ALLISON VAN EGMOND | GUEST
The world news blares updates about recent warfare. An email alert chimes with bad news from a doctor. A mom yells in frustration. A pastor is persecuted for speaking the truth. A teen is plagued with suicidal thoughts. A kid screams for attention. A couple quarrels regularly. A woman struggles with falling into the same sin. There are many daily concerns that threaten to steal our peace.
Longing for Peace
Our chaotic lives can cause us to feel overwhelmed and unsettled. We are surrounded by various forms of suffering. Sometimes in the midst of the turmoil in my own life, I dream about lounging on the beach with a book in my hand, a salty snack to nibble on, and the soothing sounds of the ocean around me. Perhaps you’ve had a similar daydream.
When life seems to swirl in chaos around us, we tend to want to escape the noise. We dream about another world, another place where there are no demands on our attention, no noises filling our ears, no fears or sorrows filling our minds. We long for a break. A pause button. Peace and quiet.
But even when we do get to escape for a little while, does the chaos really go away? Does the vacation in Hawaii actually give you lasting peace? Does the quiet moment in your living room while your kids are napping allow you to truly escape the tribulations of this world? The reality is, in this life, peace is often fleeting.
In the Upper Room Discourse, Jesus prepared His disciples for a chaotic time to come. In the week leading up to Christ’s death on the cross, there was turmoil as the religious leaders questioned Jesus’ authority and position. There was an imminent political threat as Jesus was soon to be arrested. There was confusion in their midst as Jesus told His disciples that one would betray Him and another would deny Him. Each disciple likely experienced inner turmoil as they wrestled with the news that soon Jesus would leave them and the world would hate them. I can only imagine the amount of fear and anxiety they felt at that moment when Jesus said “Behold, the hour is coming, indeed it has come, when you will be scattered, each to his own home, and will leave me alone,” (John 16:32). Their hearts surely did not feel at peace.
So what does Jesus tell His disciples right after he warns them of this scattering? Does He tell them to try to escape their problems or to find a nice quiet beach somewhere so they can forget about their troubles? No, He tells them, “I have said these things to you, that in me you may have peace,” (John 16:33a). In HIM they will have peace. That’s it? No escape plan? I don’t think I’d be feeling peace after hearing that I will be scattered from my friends, my beloved teacher will be leaving me, and I might get arrested. But Jesus is teaching his disciples that peace does not come from their circumstances or their environment.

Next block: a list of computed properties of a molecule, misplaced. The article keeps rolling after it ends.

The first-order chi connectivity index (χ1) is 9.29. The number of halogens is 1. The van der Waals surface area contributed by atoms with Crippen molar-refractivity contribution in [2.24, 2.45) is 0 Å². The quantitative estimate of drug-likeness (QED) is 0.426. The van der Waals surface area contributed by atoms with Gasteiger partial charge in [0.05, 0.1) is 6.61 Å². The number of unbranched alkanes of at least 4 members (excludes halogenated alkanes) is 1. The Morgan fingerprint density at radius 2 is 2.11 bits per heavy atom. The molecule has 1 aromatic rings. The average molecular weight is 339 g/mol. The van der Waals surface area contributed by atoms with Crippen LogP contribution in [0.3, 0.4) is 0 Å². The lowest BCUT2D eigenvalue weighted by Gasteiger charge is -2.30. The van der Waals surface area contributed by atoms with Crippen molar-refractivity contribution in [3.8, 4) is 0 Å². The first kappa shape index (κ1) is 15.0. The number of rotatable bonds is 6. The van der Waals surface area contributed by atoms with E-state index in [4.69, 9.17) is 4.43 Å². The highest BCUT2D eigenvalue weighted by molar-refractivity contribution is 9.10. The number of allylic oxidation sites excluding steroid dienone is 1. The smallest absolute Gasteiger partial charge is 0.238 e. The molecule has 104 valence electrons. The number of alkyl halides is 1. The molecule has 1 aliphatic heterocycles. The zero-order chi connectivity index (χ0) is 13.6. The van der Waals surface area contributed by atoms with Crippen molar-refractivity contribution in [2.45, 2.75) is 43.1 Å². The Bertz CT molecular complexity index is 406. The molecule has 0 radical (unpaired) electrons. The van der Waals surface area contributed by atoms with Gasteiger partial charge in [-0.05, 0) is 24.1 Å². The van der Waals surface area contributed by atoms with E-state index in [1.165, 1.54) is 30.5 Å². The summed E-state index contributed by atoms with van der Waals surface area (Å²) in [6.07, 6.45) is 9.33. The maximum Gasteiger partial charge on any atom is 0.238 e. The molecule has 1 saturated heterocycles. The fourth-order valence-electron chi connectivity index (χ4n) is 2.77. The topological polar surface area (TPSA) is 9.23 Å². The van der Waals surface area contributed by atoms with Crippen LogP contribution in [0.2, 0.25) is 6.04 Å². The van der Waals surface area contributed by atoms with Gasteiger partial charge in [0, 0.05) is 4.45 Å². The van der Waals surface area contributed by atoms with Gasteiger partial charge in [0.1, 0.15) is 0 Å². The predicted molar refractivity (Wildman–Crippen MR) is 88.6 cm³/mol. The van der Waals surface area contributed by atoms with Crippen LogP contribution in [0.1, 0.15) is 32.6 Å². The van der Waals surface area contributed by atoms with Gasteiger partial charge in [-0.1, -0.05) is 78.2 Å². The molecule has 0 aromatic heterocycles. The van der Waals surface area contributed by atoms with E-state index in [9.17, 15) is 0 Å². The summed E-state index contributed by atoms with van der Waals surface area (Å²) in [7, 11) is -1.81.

Peace In Jesus
In this section of John, Jesus has just finished reminding His disciples that He is preparing a place for them (14:3); that He is the Way, the Truth, and the Life (14:6); that He is sending a Helper (14:16), and that He is the true vine (15:1). So despite the fact that persecution, hatred, and disruption are coming (15:18-25), Jesus declares that His followers may have peace. But if chaos is all around them, where is this peace coming from? It comes from Jesus’ Word and from the Helper.
Notice that Jesus says “I have said these things to you, that in me you may have peace” [emphasis mine]. Jesus points His disciples to His very words as the source of peace. The hearing of God’s Word is what will bring them ultimate peace in their hearts, even in the midst of chaos. With His Word, Jesus comforted and prepared His disciples for what was to come. In His word, we too find peace. Through hearing, reading, and meditating on His word, we can have real lasting peace no matter what each day has in store for us.
Jesus’ words are life-giving and encouraging, and yet He didn’t just stop there. He also promised His Spirit would be with His followers (16:13) giving them constant access to this peace. The disciples would no longer have to look around town for Jesus in order to be in His presence. Instead, His Spirit would dwell within them. The Spirit of the Prince of Peace dwelling within His followers, past and present, all the time. In His presence, we too find peace. It is through the work of the Spirit that we can have peace with God, peace with others, and peace within our own hearts.
Jesus closes this time with His disciples by saying, “In the world you will have tribulation. But take heart; I have overcome the world” (John 16:33b). And with that, dear sisters, I say to you— despite the turmoil you are experiencing in this world, the chaos in your home, or the commotion in your heart and mind— our goal should not be to escape our troubles, for in this life we will have tribulations. Instead, we find lasting peace by turning to the Word, resting in the love of the Father, and experiencing the work of the Spirit. Though the struggles of this world do not fade away, take heart! Jesus has overcome the world!
About the Author:
Allison Van Egmond
Allison serves on staff at New Life PCA in Escondido, CA as the Women’s Ministry Coordinator. She is married to Nathan, a ruling elder and math teacher, and is mom to 7 year old Ellie and 5 year old Levi. She loves working and serving in the church and has a passion for creating Christ-centered and life-giving community. Allison loves going camping with her family, having deep conversations with friends, sipping on chai tea, laughing with her kids, and recharging at the beach.